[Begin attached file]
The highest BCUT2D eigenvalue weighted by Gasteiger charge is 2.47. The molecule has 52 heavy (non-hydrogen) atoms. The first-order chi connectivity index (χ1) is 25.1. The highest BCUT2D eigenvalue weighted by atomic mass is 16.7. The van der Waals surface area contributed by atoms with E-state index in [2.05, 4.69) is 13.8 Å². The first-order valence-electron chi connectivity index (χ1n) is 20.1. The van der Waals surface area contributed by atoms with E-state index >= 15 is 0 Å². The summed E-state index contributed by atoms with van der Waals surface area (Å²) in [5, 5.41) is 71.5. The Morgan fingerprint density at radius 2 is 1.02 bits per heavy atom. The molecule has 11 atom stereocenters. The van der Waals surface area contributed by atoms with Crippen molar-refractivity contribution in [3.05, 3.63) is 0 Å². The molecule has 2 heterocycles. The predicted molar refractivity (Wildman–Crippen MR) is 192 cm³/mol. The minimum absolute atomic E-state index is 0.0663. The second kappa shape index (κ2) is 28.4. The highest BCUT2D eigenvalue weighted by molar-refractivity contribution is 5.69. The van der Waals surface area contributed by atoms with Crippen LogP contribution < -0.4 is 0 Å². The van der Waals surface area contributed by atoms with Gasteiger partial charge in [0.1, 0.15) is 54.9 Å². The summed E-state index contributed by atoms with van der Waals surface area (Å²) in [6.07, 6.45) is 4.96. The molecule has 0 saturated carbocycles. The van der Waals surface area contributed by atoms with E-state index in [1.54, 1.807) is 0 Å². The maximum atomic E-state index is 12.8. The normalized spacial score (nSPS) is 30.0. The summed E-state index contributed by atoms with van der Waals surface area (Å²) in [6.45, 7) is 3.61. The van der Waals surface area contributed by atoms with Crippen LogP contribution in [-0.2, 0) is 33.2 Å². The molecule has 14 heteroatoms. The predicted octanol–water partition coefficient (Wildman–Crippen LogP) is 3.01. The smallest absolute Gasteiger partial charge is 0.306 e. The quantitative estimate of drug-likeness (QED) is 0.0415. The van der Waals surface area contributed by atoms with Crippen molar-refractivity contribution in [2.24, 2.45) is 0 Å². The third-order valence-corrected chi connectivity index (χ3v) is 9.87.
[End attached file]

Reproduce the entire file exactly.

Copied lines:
The highest BCUT2D eigenvalue weighted by Gasteiger charge is 2.47. The molecule has 52 heavy (non-hydrogen) atoms. The first-order chi connectivity index (χ1) is 25.1. The highest BCUT2D eigenvalue weighted by atomic mass is 16.7. The van der Waals surface area contributed by atoms with E-state index in [2.05, 4.69) is 13.8 Å². The first-order valence-electron chi connectivity index (χ1n) is 20.1. The van der Waals surface area contributed by atoms with E-state index >= 15 is 0 Å². The summed E-state index contributed by atoms with van der Waals surface area (Å²) in [5, 5.41) is 71.5. The Morgan fingerprint density at radius 2 is 1.02 bits per heavy atom. The molecule has 11 atom stereocenters. The van der Waals surface area contributed by atoms with Crippen molar-refractivity contribution in [3.05, 3.63) is 0 Å². The molecule has 2 heterocycles. The predicted molar refractivity (Wildman–Crippen MR) is 192 cm³/mol. The minimum absolute atomic E-state index is 0.0663. The second kappa shape index (κ2) is 28.4. The highest BCUT2D eigenvalue weighted by molar-refractivity contribution is 5.69. The van der Waals surface area contributed by atoms with Crippen LogP contribution < -0.4 is 0 Å². The van der Waals surface area contributed by atoms with Gasteiger partial charge in [0.1, 0.15) is 54.9 Å². The summed E-state index contributed by atoms with van der Waals surface area (Å²) in [6.07, 6.45) is 4.96. The molecule has 0 saturated carbocycles. The van der Waals surface area contributed by atoms with E-state index in [1.54, 1.807) is 0 Å². The maximum atomic E-state index is 12.8. The normalized spacial score (nSPS) is 30.0. The summed E-state index contributed by atoms with van der Waals surface area (Å²) in [6.45, 7) is 3.61. The van der Waals surface area contributed by atoms with Crippen LogP contribution in [-0.2, 0) is 33.2 Å². The molecule has 14 heteroatoms. The predicted octanol–water partition coefficient (Wildman–Crippen LogP) is 3.01. The smallest absolute Gasteiger partial charge is 0.306 e. The quantitative estimate of drug-likeness (QED) is 0.0415. The van der Waals surface area contributed by atoms with Crippen molar-refractivity contribution in [2.24, 2.45) is 0 Å². The third-order valence-corrected chi connectivity index (χ3v) is 9.87.